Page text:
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Tuesday, July 3, 2012

The Goodfellas

You might be confused at seeing a prefix ‘The’ to the title of Martin Scorsese’s ‘Goodfellas’. The purpose of this article is to address, and expose, the characterization of Goodfellas. What makes the Goodfellas so appealing? They don’t give a fuck. The approach director Scorsese and Editor Thelma Schoonmaker employ at making them give off that vibe is more than meets the eye.

Scorsese chooses long tracking shots to introduce us to the Goodfellas. You come to know of their quirks. Take their style of nicknaming, Jimmy Two-Times who always said everything twice”I’m gonna get the papers, get the papers.” Or that the sons were named Peter or Paul and their wives were all Marie. The three principal characters here are Henry Hill(Ray Liotta), Jimmy Conway (Robert Deniro) and Tommy Devito (Joe Pesci). They work under caporegime Paulie (Paul Sorvino).

Let’s begin with Henry Hill and his ambition. “Ever since I can remember, I wanted to be a gangster. It meant being somebody in a neighbourhood full of nobodys. It meant belonging somewhere and being treated like a grownup.” The moment that line falls on your ears, you believe it.

Henry goes on to explain the perks of being a gangster “If anyone complained, they’d get beat up so bad they wouldn’t complain again. This was all routine. We didn’t think about it.” Light is shed on another perspective, that of his wife, Karen Hill who says “None of it seemed like crime any longer. Henry just seemed enterprising.”

 “The circles had no outsiders. It was a close knitted group of people,” Karen explains. The trade hardly requires being networked, right? You’re part of a mafia family, people come and go. Anyone, outside of that, is just weak prey that needs to be pecked on and milked dry.

One of the best sequences has the trio kill a made guy in Henry’s restaurant and stuff him in the trunk of a car. Tommy sincerely apologizes “I didn’t mean to get blood on your floor.” Then they go to Tommy’s home and eat dinner. They’re at complete ease, except for Henry who’s trying to keep calm. Tommy’s mother asks him why he doesn’t talk much and then picks up on it with an anecdote that would’ve sounded better in Italian. The reason I bring up this sequence is because it adds great naturalism to the proceedings.

Henry Hill fuels a domestic fight at home and begins to walks out with wife Karen screaming behind him. The camera introduces us to his little daughter by slowly zooming into her face. We think “What must be going through her mind in all of this?” The scene strikes a chord with the viewer. Then it cuts to Henry hill cheering at a card game, which is later interrupted by Tommy, who shoots an apologetic waiter in the foot. Henry tends to the waiter while Jimmy asks “You in?” reminding Tommy that it’s his turn to play.

Henry leaves his wife and moves in with his girlfriend. Paulie and Jimmy pay the couple a visit, counselling Henry to go back to his wife. “You have to keep up appearances,” he explains. “Take some time for yourself, relax, and take some time under the sun. I have a job for both of you.” He affirms once again about the need to keep up appearances when he says “I know just what to say to her.” That’s their trade- keeping up appearances. And experience has taught him what words would be precise to smoothen out such a situation.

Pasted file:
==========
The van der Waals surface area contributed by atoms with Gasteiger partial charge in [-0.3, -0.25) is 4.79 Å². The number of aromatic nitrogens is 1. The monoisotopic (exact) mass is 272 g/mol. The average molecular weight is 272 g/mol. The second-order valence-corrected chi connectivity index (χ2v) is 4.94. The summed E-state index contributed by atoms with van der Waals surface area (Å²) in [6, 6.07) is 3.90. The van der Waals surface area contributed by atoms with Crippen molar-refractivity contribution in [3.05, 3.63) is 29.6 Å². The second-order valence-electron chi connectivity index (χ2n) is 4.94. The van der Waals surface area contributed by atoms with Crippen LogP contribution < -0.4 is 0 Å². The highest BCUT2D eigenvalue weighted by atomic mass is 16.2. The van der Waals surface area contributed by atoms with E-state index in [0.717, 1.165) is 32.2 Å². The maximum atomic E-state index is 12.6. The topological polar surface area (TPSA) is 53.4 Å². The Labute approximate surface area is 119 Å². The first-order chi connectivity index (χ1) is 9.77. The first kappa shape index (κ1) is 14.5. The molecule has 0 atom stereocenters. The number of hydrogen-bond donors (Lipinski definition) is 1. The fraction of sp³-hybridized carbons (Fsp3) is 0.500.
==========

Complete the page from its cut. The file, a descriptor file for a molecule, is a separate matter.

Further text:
The Goodfellas, unlike Michael Corleone, aren’t invincible. They do their share of time and when in prison, they’re on their own; even though they have it relatively luxurious. Henry begins dealing coke. He cuts off contact with his mistress, Rossi, to get his wife to smuggle cocaine into prison. But later, when he’s out, he finds a new mistress.

When out of prison, Paulie talks him out of selling drugs. “You did what you had to do in prison. Now, you stop and if you hear anything about it, you come to me.” Henry nods and they both exchange a prolonged glance of understanding. Fading into the audio track is ‘Gimme shelter’, with the film cutting to a visual of cocaine being split with a playing card.

A major breakthrough in the life of The Goodfellas is the Lufthansa heist. Henry hears of it on the radio. He’s just out of prison and he’s got to keep his head low. Also, having been part of the clan for so long must’ve moved him up high enough to no longer actually need to carry them out, right? The way the Goodfellas react to this is probably the most idiosyncratic and funny part of the film.

Jimmy harangues members of the crew on the heist for spending on shiny valuables and garnering attention of the cops. But Henry, who keeps his head low and his mouth shut, gets a taste of the dough and some advice “Don’t buy lavish stuff like the other guys. We gotta be careful.” Goodfellas then cuts to Henry storming into his home loudly announcing “I got the most expensive Christmas tree!”